For Siew Ling herself, having persistence was key to not getting demoralised whenever she faced difficulties in her coursework, especially with Python. "I think persistence is something that you need in order to see yourself through to the end. Otherwise, it's quite easy to give up because you'll get stuck on an error," she reflects. "But the wonderful thing about Python is that there's a lot of resources online, and there's this great online community with experts out there who actually take time into giving you a helping hand."
And persistence pays off—she's successfully completed her PCP after 12 months, and she's now better equipped than ever to thrive in her profession.
Through her PCP training, Siew Ling learnt a full spectrum of end-to-end data analysis skills, including programming, statistics, and digital storytelling.
"What I learned most from the entire journey is that not only must you be able to harness value from your data, you must also be able to present it to the interested party, be it Senior Management or someone on the ground."
And in between her once-a-month lessons and mini-projects, Siew Ling was excited to immediately start applying her new skills at work. One thing she did was to develop a Python script
together with an intern to automate the dissemination of emails on regulatory matters to appointed representatives within the division."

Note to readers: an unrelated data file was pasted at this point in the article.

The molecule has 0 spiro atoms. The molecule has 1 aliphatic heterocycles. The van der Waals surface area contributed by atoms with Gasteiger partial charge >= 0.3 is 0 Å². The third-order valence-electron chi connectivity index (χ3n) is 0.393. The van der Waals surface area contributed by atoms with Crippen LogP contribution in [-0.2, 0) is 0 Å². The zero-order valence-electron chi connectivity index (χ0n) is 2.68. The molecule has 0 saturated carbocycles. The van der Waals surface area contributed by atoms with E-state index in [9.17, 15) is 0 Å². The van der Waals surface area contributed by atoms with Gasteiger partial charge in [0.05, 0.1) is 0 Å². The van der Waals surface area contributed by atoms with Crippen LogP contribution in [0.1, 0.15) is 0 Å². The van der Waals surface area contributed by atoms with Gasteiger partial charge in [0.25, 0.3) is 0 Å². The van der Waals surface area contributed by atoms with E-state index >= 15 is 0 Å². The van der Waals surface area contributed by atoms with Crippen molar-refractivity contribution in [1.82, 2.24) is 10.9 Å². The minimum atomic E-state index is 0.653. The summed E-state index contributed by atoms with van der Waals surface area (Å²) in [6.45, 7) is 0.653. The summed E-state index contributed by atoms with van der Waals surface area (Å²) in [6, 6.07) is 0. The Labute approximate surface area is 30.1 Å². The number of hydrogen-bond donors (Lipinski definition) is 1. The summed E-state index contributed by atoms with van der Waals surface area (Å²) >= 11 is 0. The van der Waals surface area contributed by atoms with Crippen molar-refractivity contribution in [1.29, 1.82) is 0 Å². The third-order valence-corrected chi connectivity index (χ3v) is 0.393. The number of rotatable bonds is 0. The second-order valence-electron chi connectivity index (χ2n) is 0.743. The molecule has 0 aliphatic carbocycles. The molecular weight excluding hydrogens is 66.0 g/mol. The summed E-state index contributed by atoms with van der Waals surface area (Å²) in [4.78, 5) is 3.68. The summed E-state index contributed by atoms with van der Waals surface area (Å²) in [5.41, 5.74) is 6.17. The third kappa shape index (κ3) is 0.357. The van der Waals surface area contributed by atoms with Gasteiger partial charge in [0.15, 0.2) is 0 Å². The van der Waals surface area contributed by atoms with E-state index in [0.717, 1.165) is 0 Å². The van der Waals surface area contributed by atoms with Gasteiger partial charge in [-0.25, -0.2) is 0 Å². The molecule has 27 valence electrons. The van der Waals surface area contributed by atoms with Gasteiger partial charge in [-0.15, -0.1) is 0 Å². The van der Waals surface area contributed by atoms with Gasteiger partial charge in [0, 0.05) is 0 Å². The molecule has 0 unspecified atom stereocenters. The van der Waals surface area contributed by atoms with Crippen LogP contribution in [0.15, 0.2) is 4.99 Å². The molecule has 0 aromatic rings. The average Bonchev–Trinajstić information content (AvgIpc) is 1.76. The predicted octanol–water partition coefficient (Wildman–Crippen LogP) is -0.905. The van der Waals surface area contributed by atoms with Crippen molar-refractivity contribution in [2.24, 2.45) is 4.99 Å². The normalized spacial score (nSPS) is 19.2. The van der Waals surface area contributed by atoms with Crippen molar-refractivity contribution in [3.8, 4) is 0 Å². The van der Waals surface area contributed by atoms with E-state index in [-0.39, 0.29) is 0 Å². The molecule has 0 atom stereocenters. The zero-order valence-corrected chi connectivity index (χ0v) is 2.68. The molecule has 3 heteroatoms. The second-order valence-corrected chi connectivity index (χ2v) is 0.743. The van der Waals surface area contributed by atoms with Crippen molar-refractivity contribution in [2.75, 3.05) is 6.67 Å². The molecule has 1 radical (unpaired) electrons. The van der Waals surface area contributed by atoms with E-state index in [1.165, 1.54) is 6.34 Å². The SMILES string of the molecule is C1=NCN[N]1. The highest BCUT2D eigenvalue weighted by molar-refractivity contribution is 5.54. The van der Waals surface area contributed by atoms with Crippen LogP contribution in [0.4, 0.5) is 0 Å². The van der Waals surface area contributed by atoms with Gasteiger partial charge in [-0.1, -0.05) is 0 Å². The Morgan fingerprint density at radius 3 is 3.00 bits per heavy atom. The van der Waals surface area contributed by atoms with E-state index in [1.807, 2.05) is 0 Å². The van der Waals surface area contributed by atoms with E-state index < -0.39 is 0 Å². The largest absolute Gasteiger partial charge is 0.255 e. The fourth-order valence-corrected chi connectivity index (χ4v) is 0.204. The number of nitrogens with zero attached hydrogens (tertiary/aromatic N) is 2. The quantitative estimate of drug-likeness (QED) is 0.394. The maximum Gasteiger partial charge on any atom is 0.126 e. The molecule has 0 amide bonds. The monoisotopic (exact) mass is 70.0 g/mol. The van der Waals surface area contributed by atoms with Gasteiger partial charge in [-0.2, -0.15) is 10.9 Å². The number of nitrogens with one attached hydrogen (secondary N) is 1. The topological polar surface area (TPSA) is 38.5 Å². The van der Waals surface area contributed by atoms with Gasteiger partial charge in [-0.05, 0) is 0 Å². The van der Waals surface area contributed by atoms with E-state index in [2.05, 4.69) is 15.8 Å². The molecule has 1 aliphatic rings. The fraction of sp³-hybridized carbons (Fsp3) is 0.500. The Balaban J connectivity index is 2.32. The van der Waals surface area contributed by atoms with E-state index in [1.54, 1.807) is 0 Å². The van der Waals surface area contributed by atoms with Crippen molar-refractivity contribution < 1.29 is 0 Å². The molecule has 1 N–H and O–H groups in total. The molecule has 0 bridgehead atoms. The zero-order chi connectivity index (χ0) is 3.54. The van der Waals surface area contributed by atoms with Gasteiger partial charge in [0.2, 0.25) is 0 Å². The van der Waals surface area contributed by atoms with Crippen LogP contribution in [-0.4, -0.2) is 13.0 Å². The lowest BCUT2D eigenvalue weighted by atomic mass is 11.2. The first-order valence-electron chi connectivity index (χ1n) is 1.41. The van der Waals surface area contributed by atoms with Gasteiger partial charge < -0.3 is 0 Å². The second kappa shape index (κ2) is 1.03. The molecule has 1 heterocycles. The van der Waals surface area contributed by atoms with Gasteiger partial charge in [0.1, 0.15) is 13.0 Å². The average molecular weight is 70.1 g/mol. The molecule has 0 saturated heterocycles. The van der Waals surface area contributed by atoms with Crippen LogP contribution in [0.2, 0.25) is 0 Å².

"With Python knowledge, I realised that we can automate this process," she shares. "The script can read the email, comb through our Excel files to identify the affected departments, and then disseminate it to the right people."
Now, instead of manually "eyeballing" the email and Excel sheets like she used to, Siew Ling is able to complete all the steps with a simple click of the button. "It has helped to free up some of our time, and it is more efficient and accurate compared to our process before!"
Her next big project? To develop a programme that analyses past operational risk events in order to predict future ones. "That means identifying trends and uncovering insights which our usual analysis could not provide, so that we can put in
more effective preventive
or detection measures," she shares.
Siew Ling also hopes to make risk training and education more interactive. One initiative her department has rolled out is hackathons: employees from different departments within the division will sign up to participate in the event where they try to "hack" existing processes by pointing out potential vulnerabilities.
The hackathons are gamified: the staff or team that manages to point out a risk area that has not been identified by the process owner wins a prize.
And there are more plans on the horizon.
"There are many other things we want to roll out in order to create a positive risk culture for the division," she shares. To make training more engaging, her team is looking at how they can better utilise different materials, such as videos or even social media, to promote awareness.
Siew Ling hopes that these initiatives will help to uplift the staff capability in risk management and at the same time build stronger rapport so her colleagues in other departments would not hesitate to approach her should risk events arise. For Siew Ling, the bonds she has forged during her PCP journey have helped tremendously in fostering this open relationship.
"The relationship that we have built while we were on course itself actually helps, because then they don't see you as being so intimidating, you're there to help them to look for the root cause and prevent the recurrence."